I struggled at this point, running with no one remotely close to me but managed to hang on for 5th place position in a time of 38:16.  I felt pleased with my race, though it was a lot more effort than I had wanted to expend. 

But that effort was ultimately worth it –  17 of us descended on Sizzler (a surprisingly upscale restaurant in Tokyo), and were awarded for our efforts with the amazing hazel-nut, passionfruit, cake with hand-made macaroons.  

Saturday, May 31, 2014

Spring 2014 Run Training

Summary of my run training is pasted below.

I have managed to maintain quite high mileage (for me) over the past 7 months at 60 or more kilometers per week.  It remains to be seen whether I maintain the run volume in the weeks ahead with triathlon events, hot weather, and travel plans making running less enticing.

The training advice I have received in recent years has generally stressed quality over quantity -- focusing on several key workouts per week that should in my case be relatively short and fast.  However this advice has come with the additional note that these shorter key workouts should only be 10% or 20% of weekly training volume -- implying that I would still need to do at least this 60 kilometer level with lots of recovery runs.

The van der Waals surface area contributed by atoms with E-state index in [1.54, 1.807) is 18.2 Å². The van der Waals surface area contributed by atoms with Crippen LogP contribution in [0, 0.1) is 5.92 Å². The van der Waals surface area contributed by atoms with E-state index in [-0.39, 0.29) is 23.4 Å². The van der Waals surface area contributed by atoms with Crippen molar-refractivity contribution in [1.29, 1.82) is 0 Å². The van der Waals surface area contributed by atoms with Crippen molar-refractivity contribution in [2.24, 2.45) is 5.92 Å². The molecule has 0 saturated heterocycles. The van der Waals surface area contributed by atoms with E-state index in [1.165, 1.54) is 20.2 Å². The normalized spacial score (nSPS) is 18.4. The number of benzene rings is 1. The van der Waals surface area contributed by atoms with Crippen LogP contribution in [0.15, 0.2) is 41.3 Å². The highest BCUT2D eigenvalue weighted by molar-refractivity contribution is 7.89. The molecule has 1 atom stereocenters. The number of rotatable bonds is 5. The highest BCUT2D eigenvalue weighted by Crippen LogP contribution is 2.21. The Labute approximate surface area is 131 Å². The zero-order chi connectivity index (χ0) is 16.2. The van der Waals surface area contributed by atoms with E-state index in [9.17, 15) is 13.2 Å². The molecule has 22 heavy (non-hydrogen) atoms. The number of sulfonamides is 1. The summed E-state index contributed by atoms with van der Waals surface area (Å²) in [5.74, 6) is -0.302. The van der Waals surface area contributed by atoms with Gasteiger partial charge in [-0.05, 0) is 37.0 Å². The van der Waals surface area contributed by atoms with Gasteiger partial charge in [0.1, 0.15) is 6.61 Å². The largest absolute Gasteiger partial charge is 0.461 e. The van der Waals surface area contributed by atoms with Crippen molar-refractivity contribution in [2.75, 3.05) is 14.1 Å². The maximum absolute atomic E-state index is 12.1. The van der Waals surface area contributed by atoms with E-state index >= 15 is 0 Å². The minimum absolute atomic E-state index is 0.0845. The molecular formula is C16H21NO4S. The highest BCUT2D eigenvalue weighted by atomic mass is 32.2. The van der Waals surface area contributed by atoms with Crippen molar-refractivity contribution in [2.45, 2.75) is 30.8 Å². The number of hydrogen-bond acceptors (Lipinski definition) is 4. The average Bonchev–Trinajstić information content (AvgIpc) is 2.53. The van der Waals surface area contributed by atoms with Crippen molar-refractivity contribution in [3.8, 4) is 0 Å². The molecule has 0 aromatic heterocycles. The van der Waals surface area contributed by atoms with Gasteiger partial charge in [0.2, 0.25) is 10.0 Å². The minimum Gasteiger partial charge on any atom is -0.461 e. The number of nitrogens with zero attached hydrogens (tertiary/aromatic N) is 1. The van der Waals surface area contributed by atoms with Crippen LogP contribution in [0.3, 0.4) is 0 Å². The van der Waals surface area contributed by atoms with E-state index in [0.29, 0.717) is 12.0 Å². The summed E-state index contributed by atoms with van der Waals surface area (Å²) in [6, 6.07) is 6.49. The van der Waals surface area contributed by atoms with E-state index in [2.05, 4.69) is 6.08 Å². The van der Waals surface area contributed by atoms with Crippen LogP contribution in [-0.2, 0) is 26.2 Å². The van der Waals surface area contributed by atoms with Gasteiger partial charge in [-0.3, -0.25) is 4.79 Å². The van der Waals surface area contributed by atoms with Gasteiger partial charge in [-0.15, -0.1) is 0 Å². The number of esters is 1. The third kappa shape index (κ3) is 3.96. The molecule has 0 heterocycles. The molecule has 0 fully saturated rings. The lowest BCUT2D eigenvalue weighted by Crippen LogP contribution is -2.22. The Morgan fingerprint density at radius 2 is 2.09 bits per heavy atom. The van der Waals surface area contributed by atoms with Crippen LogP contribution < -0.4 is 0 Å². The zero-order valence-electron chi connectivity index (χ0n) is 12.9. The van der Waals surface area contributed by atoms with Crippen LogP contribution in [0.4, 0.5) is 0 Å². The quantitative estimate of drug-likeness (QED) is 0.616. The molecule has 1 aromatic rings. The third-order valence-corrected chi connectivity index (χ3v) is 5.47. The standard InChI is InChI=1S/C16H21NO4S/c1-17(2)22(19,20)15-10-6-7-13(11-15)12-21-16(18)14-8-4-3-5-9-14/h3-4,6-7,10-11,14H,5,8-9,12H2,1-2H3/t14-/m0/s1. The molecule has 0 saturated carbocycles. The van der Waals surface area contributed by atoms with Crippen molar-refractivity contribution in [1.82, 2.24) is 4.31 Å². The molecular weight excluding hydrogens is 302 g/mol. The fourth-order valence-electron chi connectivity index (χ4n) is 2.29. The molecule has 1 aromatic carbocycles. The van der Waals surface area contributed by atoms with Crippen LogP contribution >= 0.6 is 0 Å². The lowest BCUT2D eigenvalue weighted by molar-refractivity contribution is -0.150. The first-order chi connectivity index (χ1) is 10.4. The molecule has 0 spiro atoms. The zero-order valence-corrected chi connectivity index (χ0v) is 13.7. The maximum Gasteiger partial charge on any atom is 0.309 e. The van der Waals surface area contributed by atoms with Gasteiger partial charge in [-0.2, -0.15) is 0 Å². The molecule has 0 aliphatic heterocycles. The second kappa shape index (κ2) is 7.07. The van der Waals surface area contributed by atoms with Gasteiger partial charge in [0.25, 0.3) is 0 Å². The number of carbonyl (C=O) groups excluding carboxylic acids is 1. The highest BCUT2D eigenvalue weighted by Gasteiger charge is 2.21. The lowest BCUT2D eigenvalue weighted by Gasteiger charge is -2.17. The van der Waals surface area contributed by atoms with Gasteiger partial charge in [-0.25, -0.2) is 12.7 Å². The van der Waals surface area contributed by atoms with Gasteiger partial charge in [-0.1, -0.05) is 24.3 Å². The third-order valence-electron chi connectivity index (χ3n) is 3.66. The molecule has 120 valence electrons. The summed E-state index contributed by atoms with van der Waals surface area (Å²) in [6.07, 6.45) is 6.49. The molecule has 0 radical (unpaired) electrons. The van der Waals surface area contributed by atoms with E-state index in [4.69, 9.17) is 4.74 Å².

Wednesday, May 07, 2014

2014 Cinco de Mayo Half Marathon -- 1:19:42

I am so pleased to break 1:20 in the half-marathon.  

And it is so satisfying to run negative splits.  


Just like two years I run the first half of the race with a  pack, relying on the "metronome pace" of two elite female runners - this year the elite females being CNW's Lana and Kimber.   The pace felt so comfortable and we are such a supportive and friendly little band - encouraging one another, yelling out various splits, and promising to buy Lana a beer for pacing us.

I hate to leave them.  But when I saw my split  at the 7 mile mark was 43:15 I knew that Lana's pace was definitely not going to allow me to realize my dream of running 1:20.   And that this moment was probably my last chance in this race to make a move and get back under pace.  So I surged to catch up with some guy in a blue singlet (Pedro I learned later), who had passed our merry band several minutes earlier.   This surge left me breathing hard, and I was thinking that it would be painful and embarrassing if I ultimately fall off the pace and Lana, Kimber and Jordan overtake me again.  

But I just stayed with Pedro.  Thank goodness for Pedro.  I owe Pedro a beer too if I ever see him again, though I would surely not recognize him since I pretty much only saw him from the back (he did the real work, I just ran behind him). 

It felt like we were flying.  Picking up the pace from 6:10 per mile to 6:02 felt like a screaming fast increase in speed at that point in the run.  My splits (40:32 for the first 50% of half-marathon, and 39:10 for the second half may not seems like a big drop, but it felt huge.  

I finish 8th overall.  Cinco de Mayo is fairly competitive for a smallish event (but part of its attraction was having runners like Lana and Pedro to run with).